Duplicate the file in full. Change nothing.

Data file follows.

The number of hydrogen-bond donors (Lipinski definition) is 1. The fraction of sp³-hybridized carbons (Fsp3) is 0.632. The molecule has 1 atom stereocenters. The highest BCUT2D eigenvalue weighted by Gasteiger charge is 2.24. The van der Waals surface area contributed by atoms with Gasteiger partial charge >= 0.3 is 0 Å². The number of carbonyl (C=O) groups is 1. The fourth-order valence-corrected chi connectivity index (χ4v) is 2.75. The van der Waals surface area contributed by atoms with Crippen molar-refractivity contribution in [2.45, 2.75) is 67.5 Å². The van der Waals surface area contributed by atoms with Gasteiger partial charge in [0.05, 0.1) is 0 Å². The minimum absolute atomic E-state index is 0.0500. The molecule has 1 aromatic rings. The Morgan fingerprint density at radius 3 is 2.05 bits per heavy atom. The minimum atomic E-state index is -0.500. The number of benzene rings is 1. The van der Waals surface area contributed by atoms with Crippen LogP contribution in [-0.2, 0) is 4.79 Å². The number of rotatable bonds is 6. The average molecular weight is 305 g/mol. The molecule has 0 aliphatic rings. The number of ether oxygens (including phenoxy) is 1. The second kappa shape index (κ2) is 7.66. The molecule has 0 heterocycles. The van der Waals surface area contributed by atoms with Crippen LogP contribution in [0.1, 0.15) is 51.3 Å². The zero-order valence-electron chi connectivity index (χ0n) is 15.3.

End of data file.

The number of hydrogen-bond donors (Lipinski definition) is 1. The fraction of sp³-hybridized carbons (Fsp3) is 0.632. The molecule has 1 atom stereocenters. The highest BCUT2D eigenvalue weighted by Gasteiger charge is 2.24. The van der Waals surface area contributed by atoms with Gasteiger partial charge >= 0.3 is 0 Å². The number of carbonyl (C=O) groups is 1. The fourth-order valence-corrected chi connectivity index (χ4v) is 2.75. The van der Waals surface area contributed by atoms with Crippen molar-refractivity contribution in [2.45, 2.75) is 67.5 Å². The van der Waals surface area contributed by atoms with Gasteiger partial charge in [0.05, 0.1) is 0 Å². The minimum absolute atomic E-state index is 0.0500. The molecule has 1 aromatic rings. The Morgan fingerprint density at radius 3 is 2.05 bits per heavy atom. The minimum atomic E-state index is -0.500. The number of benzene rings is 1. The van der Waals surface area contributed by atoms with Crippen LogP contribution in [-0.2, 0) is 4.79 Å². The number of rotatable bonds is 6. The average molecular weight is 305 g/mol. The molecule has 0 aliphatic rings. The number of ether oxygens (including phenoxy) is 1. The second kappa shape index (κ2) is 7.66. The molecule has 0 heterocycles. The van der Waals surface area contributed by atoms with Crippen LogP contribution in [0.1, 0.15) is 51.3 Å². The zero-order valence-electron chi connectivity index (χ0n) is 15.3.